An Overview Of The Gambling Laws In The State Of Ohio
Ohio is one of those States who had limited options for gambling fans for many years – and then suddenly liberalized casinos. For many years, Ohio residents were restricted to horse-racing bets, charity bingo, lottery or social poker games. This all changed in 2009 with the licensing of casinos and ‘racinos’. The rapid pace of liberalization of gambling statutes does lead to hope that internet gambling will be next on the statutes. This article gives you a detailed overview of the gambling laws in Ohio.
First of all below you will find a rapid-fire history of gambling in Ohio – from the earliest legislation to the present day. After this I have gone through the different gambling games, and provided the legal status and playing options of each. Next are the important extracts from the Statute books, plus a timeline of the key legislative changes. At the end of this page is an overall summary, plus a look to possible future scenarios for the State of Ohio.
The early history of Ohio, first as a frontier State and then as part of the booming Mississippi river group was of crack-downs and prohibitions. After a law in 1790 levying fines on gamblers proved hard to enforce, the implementation was handed to private firms – who shared the fines with the State. Lotteries were banned early in Ohio, and did not have the same corrupt history as they did in the southern States.
Like many States, the first relaxation after the prohibition era in the first part of the 20th century was for horse-racing. A 1933 constitutional amendment allowed pari-mutuel betting at racetracks and led to a booming industry. Later remote betting and then electronic lottery games would be allowed at the racetracks – that still thrive today.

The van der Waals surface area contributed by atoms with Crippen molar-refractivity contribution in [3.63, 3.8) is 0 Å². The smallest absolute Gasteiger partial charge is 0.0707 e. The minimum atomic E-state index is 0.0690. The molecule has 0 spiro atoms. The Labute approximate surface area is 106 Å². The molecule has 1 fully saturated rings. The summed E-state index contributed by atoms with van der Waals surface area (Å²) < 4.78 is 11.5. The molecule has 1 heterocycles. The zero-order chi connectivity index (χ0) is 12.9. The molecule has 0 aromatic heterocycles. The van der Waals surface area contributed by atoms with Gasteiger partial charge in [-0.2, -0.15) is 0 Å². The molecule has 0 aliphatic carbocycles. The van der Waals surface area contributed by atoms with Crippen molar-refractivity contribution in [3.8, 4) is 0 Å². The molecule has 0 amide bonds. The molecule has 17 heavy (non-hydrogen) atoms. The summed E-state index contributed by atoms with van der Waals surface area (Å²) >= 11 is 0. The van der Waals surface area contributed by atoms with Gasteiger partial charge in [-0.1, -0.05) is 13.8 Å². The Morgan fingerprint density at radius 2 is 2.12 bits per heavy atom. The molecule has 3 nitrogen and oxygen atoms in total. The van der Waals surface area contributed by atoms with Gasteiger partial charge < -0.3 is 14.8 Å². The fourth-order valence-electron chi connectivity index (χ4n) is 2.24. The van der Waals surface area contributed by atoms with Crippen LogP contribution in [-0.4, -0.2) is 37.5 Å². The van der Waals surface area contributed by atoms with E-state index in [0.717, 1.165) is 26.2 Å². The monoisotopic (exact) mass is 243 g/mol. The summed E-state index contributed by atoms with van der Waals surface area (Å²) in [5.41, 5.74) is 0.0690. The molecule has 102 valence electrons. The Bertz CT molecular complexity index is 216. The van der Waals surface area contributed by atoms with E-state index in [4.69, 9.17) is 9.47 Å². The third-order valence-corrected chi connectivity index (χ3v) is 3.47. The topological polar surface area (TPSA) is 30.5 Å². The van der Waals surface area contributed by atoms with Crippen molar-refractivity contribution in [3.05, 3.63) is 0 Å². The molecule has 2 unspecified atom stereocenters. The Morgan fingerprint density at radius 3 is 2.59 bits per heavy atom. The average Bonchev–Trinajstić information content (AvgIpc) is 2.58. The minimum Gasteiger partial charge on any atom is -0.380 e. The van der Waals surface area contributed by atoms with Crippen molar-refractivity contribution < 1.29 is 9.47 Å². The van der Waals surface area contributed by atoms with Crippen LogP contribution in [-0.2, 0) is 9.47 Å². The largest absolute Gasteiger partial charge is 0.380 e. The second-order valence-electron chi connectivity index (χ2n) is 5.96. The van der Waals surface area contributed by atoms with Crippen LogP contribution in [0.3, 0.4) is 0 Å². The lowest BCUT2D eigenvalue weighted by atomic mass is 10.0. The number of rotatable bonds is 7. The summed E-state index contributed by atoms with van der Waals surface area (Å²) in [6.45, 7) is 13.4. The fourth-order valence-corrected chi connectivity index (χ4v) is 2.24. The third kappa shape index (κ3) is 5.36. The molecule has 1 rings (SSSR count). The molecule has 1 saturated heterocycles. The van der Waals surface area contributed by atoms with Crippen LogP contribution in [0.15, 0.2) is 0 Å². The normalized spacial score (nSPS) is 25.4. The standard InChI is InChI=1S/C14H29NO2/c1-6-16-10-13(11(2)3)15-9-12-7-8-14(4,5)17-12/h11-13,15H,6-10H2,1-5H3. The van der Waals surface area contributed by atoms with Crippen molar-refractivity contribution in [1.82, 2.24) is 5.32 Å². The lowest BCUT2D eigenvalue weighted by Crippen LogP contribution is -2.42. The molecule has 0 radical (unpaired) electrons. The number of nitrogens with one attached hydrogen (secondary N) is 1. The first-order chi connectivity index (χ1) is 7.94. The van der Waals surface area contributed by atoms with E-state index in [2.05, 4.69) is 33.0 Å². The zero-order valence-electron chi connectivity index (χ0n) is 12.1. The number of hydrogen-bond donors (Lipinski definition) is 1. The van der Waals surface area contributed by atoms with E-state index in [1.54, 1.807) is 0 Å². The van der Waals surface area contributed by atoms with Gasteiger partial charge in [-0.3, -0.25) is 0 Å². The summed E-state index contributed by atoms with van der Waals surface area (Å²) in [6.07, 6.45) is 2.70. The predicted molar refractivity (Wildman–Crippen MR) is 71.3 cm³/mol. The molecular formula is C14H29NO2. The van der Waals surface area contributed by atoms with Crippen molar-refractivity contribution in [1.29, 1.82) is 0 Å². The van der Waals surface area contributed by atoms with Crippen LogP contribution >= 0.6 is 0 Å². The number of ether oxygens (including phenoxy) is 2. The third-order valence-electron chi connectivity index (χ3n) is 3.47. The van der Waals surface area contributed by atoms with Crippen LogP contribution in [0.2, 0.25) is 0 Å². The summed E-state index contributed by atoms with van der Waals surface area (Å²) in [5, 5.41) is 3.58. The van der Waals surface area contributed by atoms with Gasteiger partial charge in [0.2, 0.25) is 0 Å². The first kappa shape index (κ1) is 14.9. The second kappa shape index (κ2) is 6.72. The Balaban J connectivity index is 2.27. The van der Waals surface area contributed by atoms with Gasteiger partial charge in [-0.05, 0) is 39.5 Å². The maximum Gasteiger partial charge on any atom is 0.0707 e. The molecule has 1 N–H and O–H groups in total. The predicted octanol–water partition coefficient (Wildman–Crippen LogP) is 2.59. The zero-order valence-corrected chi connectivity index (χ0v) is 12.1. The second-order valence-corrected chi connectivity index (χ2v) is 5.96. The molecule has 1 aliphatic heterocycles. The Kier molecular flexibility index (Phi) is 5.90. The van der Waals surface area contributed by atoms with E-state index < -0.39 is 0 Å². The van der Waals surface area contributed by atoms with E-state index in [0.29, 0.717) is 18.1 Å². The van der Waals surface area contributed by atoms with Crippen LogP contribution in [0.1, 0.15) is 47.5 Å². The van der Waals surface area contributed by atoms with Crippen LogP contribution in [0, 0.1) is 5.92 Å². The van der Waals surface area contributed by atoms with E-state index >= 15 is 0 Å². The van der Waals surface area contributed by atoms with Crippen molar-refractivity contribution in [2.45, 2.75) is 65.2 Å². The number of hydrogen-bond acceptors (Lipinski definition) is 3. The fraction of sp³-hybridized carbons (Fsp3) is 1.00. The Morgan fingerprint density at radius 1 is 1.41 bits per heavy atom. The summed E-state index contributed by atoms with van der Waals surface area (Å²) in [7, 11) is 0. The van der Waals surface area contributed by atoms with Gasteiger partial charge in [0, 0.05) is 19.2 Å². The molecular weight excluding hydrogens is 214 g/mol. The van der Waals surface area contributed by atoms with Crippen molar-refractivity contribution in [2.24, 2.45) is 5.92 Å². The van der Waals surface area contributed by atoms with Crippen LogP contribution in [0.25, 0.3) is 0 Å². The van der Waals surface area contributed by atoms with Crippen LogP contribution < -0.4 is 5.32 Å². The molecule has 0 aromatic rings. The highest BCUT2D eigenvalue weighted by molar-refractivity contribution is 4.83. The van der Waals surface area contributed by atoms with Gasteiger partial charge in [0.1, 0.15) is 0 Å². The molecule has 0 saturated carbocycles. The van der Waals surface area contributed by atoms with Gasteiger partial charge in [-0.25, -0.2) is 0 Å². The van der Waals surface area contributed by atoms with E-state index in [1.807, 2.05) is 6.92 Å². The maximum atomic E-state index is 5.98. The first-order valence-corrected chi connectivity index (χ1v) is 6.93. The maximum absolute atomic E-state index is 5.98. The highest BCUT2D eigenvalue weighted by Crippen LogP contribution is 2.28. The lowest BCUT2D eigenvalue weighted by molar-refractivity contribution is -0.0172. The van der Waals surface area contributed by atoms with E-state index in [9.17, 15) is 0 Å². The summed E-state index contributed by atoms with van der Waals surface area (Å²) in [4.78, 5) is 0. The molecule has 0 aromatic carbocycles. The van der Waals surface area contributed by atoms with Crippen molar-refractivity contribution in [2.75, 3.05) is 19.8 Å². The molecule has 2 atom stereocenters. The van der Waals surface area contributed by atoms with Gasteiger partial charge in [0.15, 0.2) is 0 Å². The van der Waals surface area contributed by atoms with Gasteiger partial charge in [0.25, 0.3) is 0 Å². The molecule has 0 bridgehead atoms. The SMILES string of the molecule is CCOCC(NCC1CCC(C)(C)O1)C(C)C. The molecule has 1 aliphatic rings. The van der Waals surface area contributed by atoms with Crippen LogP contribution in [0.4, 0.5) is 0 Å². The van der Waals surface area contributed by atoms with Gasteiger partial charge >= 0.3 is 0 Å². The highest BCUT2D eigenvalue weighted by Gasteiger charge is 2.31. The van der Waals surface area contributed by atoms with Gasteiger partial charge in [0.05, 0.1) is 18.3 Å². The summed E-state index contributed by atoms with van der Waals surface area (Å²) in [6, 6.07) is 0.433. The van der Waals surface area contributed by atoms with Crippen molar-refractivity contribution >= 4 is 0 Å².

Good-cause gambling involving bingo and raffles came more than 50 years later in 1975, preceded by a lottery 2 years earlier. The carve-out for good causes includes veterans, volunteer firefighters and education groups.
Casinos had to wait a lot longer. There are no tribal casinos in Ohio, which meant trips to Indiana or West Virginia were common. In 2009, an amendment led to the licensing of 4 casinos (one for each of the biggest cities). These have attracted a lot of investment from the major players in the industry and now boast huge slots halls and plenty of table games too.
Poker players can enjoy brand-new card rooms at these casinos, which is a step up from the charity or home-games that were the only realistic choices before the recent legislation.
Casino Gaming: Yes, Ohio has 4 commercial casinos, one in each of their major cities, these are recent developments and are still busy running promotions to get Ohio residents into the habit of visiting them. Class 3 gaming action is available, which includes slots and casino table games.
Online Casinos: No, as with many States, the statutes do pre-date the internet – yet are considered broad enough to make internet gambling illegal. There are currently legal challenges surrounding ‘internet sweepstakes cafes’ which offer prizes won from time at internet connected terminals. There is a risk that the current crack-down on these games could explicitly make all online gambling illegal.
Live Poker: Yes, you can enjoy live poker games in the 4 State-licensed casinos. You are also free to play social home-games in Ohio, as long as nobody is profiting from running the game.